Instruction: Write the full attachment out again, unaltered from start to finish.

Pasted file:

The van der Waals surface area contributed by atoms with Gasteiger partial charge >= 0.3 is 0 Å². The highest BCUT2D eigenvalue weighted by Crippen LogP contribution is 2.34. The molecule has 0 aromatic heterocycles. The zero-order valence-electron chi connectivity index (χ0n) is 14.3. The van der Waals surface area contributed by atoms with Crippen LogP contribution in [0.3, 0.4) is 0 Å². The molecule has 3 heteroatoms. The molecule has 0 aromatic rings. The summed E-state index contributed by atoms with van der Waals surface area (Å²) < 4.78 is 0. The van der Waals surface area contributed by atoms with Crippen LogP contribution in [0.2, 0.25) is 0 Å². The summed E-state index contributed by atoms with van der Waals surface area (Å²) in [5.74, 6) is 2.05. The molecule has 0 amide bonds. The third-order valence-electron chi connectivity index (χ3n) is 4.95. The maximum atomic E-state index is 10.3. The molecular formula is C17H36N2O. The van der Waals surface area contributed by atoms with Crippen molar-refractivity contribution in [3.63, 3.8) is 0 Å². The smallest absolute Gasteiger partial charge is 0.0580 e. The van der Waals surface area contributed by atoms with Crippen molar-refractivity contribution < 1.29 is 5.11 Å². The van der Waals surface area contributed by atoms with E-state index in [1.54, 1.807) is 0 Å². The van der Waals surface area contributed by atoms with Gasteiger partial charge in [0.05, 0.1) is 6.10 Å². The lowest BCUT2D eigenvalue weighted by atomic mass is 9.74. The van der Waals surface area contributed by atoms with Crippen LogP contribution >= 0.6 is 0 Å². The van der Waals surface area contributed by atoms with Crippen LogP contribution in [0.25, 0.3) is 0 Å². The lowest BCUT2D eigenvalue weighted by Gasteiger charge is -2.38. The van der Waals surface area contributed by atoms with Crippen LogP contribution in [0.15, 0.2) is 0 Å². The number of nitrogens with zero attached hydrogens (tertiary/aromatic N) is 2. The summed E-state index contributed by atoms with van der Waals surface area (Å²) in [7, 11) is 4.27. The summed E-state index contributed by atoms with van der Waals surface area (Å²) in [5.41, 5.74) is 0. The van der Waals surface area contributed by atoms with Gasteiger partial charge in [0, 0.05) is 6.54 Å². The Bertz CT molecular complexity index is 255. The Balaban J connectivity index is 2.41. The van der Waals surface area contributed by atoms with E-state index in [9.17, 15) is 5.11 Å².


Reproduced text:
The van der Waals surface area contributed by atoms with Gasteiger partial charge >= 0.3 is 0 Å². The highest BCUT2D eigenvalue weighted by Crippen LogP contribution is 2.34. The molecule has 0 aromatic heterocycles. The zero-order valence-electron chi connectivity index (χ0n) is 14.3. The van der Waals surface area contributed by atoms with Crippen LogP contribution in [0.3, 0.4) is 0 Å². The molecule has 3 heteroatoms. The molecule has 0 aromatic rings. The summed E-state index contributed by atoms with van der Waals surface area (Å²) < 4.78 is 0. The van der Waals surface area contributed by atoms with Crippen LogP contribution in [0.2, 0.25) is 0 Å². The summed E-state index contributed by atoms with van der Waals surface area (Å²) in [5.74, 6) is 2.05. The molecule has 0 amide bonds. The third-order valence-electron chi connectivity index (χ3n) is 4.95. The maximum atomic E-state index is 10.3. The molecular formula is C17H36N2O. The van der Waals surface area contributed by atoms with Crippen molar-refractivity contribution in [3.63, 3.8) is 0 Å². The smallest absolute Gasteiger partial charge is 0.0580 e. The van der Waals surface area contributed by atoms with Crippen molar-refractivity contribution < 1.29 is 5.11 Å². The van der Waals surface area contributed by atoms with E-state index in [1.54, 1.807) is 0 Å². The van der Waals surface area contributed by atoms with Gasteiger partial charge in [0.05, 0.1) is 6.10 Å². The lowest BCUT2D eigenvalue weighted by atomic mass is 9.74. The van der Waals surface area contributed by atoms with Crippen LogP contribution >= 0.6 is 0 Å². The van der Waals surface area contributed by atoms with Crippen LogP contribution in [0.25, 0.3) is 0 Å². The lowest BCUT2D eigenvalue weighted by Gasteiger charge is -2.38. The van der Waals surface area contributed by atoms with Crippen LogP contribution in [0.15, 0.2) is 0 Å². The number of nitrogens with zero attached hydrogens (tertiary/aromatic N) is 2. The summed E-state index contributed by atoms with van der Waals surface area (Å²) in [7, 11) is 4.27. The summed E-state index contributed by atoms with van der Waals surface area (Å²) in [5.41, 5.74) is 0. The van der Waals surface area contributed by atoms with Gasteiger partial charge in [0, 0.05) is 6.54 Å². The Bertz CT molecular complexity index is 255. The Balaban J connectivity index is 2.41. The van der Waals surface area contributed by atoms with E-state index in [9.17, 15) is 5.11 Å².